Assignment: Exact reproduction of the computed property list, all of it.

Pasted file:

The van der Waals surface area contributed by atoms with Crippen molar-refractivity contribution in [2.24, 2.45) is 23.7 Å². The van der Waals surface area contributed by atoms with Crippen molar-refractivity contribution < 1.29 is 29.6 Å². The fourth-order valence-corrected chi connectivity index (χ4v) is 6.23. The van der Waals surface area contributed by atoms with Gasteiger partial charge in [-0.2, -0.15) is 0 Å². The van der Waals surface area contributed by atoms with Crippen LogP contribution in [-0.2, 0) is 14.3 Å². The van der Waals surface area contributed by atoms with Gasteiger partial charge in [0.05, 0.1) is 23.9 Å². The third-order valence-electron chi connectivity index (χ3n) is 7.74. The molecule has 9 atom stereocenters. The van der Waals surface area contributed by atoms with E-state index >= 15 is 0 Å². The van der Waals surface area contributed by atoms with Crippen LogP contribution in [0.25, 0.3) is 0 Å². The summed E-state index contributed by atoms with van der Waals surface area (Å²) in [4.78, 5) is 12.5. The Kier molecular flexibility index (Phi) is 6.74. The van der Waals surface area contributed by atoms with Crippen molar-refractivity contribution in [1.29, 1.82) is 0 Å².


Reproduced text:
The van der Waals surface area contributed by atoms with Crippen molar-refractivity contribution in [2.24, 2.45) is 23.7 Å². The van der Waals surface area contributed by atoms with Crippen molar-refractivity contribution < 1.29 is 29.6 Å². The fourth-order valence-corrected chi connectivity index (χ4v) is 6.23. The van der Waals surface area contributed by atoms with Gasteiger partial charge in [-0.2, -0.15) is 0 Å². The van der Waals surface area contributed by atoms with Crippen LogP contribution in [-0.2, 0) is 14.3 Å². The van der Waals surface area contributed by atoms with Gasteiger partial charge in [0.05, 0.1) is 23.9 Å². The third-order valence-electron chi connectivity index (χ3n) is 7.74. The molecule has 9 atom stereocenters. The van der Waals surface area contributed by atoms with E-state index >= 15 is 0 Å². The van der Waals surface area contributed by atoms with Crippen LogP contribution in [0.25, 0.3) is 0 Å². The summed E-state index contributed by atoms with van der Waals surface area (Å²) in [4.78, 5) is 12.5. The Kier molecular flexibility index (Phi) is 6.74. The van der Waals surface area contributed by atoms with Crippen molar-refractivity contribution in [1.29, 1.82) is 0 Å².